Brazil, China and India become first countries to break Rio+20 pledges with HFC ban block

By John Parnell

Brazil, China and India have won the dubious pleasure of becoming the first nations to directly contradict the pledges made at the Rio+20 summit last month.

General Assembly President Nassir Abdulaziz Al-Nasser; UN Secretary-General Ban Ki-moon; Dilma Rousseff, President of Brazil; and Muhammad Shaaban, Under-Secretary-General for General Assembly Affairs and Conference Management; celebrate at the Rio+20 closing ceremony.

All 193 member states of the UN signed the declaration in Rio which included:

“We recognize that the phase-out of ozone-depleting substances is resulting in a rapid increase in the use and release of high global-warming potential hydrofluorocarbons (HFCs) to the environment. We support a gradual phase-down in the consumption and production of HFCs.”

However, an opportunity to do just this was passed up at a UNEP meeting in Bangkok on the Montreal Protocol, the legislation which banned CFCs in order to protect the Ozone layer.

The HFC family of chemicals replaced CFCs in most instances. Although better for the Ozone layer, they have a greater global warming effect than CO2 by a factor of 460-9100, depending on the particular HFC in question.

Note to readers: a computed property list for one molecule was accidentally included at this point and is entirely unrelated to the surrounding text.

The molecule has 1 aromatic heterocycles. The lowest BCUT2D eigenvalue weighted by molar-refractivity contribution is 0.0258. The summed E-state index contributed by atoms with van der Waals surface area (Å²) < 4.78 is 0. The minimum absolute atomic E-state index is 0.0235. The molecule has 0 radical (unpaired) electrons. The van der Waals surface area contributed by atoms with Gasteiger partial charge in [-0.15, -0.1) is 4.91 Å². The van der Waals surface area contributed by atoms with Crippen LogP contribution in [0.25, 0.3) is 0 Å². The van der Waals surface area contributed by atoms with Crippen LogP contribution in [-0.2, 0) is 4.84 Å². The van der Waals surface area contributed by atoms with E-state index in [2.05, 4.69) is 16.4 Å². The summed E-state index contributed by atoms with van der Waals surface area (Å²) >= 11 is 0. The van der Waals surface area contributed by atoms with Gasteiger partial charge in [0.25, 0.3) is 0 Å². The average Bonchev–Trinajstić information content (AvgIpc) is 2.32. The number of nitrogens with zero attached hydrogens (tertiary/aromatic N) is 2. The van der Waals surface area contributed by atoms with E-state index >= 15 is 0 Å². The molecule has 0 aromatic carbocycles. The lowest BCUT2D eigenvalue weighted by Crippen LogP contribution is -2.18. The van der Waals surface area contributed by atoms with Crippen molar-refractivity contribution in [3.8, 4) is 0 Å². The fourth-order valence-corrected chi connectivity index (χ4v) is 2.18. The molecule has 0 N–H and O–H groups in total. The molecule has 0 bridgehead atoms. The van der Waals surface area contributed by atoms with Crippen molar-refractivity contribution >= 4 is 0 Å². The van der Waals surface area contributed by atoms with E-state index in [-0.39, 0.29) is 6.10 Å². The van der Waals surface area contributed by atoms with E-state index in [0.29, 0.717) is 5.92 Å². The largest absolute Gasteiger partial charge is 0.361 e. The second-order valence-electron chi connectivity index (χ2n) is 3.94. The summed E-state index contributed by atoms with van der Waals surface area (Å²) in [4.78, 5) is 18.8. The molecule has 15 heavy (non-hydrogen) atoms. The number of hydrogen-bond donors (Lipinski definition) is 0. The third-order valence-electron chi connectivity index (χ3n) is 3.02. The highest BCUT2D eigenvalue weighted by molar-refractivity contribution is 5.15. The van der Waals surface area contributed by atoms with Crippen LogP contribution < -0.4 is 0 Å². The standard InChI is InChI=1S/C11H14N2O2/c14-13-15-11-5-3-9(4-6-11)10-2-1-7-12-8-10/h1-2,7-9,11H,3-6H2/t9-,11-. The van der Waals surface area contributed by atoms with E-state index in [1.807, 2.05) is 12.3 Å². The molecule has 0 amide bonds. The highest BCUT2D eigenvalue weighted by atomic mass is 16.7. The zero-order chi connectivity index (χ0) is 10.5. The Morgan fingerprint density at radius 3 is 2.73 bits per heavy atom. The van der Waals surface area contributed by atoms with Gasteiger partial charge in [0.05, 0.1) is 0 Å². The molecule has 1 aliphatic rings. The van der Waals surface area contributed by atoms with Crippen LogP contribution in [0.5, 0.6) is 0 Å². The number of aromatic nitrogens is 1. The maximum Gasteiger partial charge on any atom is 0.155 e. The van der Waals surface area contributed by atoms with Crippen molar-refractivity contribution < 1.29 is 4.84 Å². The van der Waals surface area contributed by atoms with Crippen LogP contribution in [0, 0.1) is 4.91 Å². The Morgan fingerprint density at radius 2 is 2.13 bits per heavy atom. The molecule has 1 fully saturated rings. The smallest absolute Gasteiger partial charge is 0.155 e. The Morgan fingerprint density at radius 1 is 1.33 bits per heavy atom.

They are sometimes branded ‘super greenhouse gases’, and are used in refrigeration or air-conditioning units.

Micronesia, Mexico, Canada, the US and the UK have backed the proposals for a “phase-down”.

“Phasing out man-made HFCs and replacing them with climate-safe alternatives is the most significant, cost-effective and immediate global option available for mitigating GHG emissions,” said Clare Perry of the Environmental Investigation Association (EIA).

Parry’s colleague Samuel LaBudde added: “Brazil, China and India are the three countries that have been most active in blocking progress on HFCs at the UNFCCC, and are playing one Convention against the other at the expense of climate.”

The Montreal Protocol is regarded as the most successful piece of international environmental legislation, however, critics say its swift adoption was due to lobbying by major chemical firms lined up to make the replacement chemicals.

The EIA has called for a ban on the use of HFCs in commercial refrigeration across Europe.

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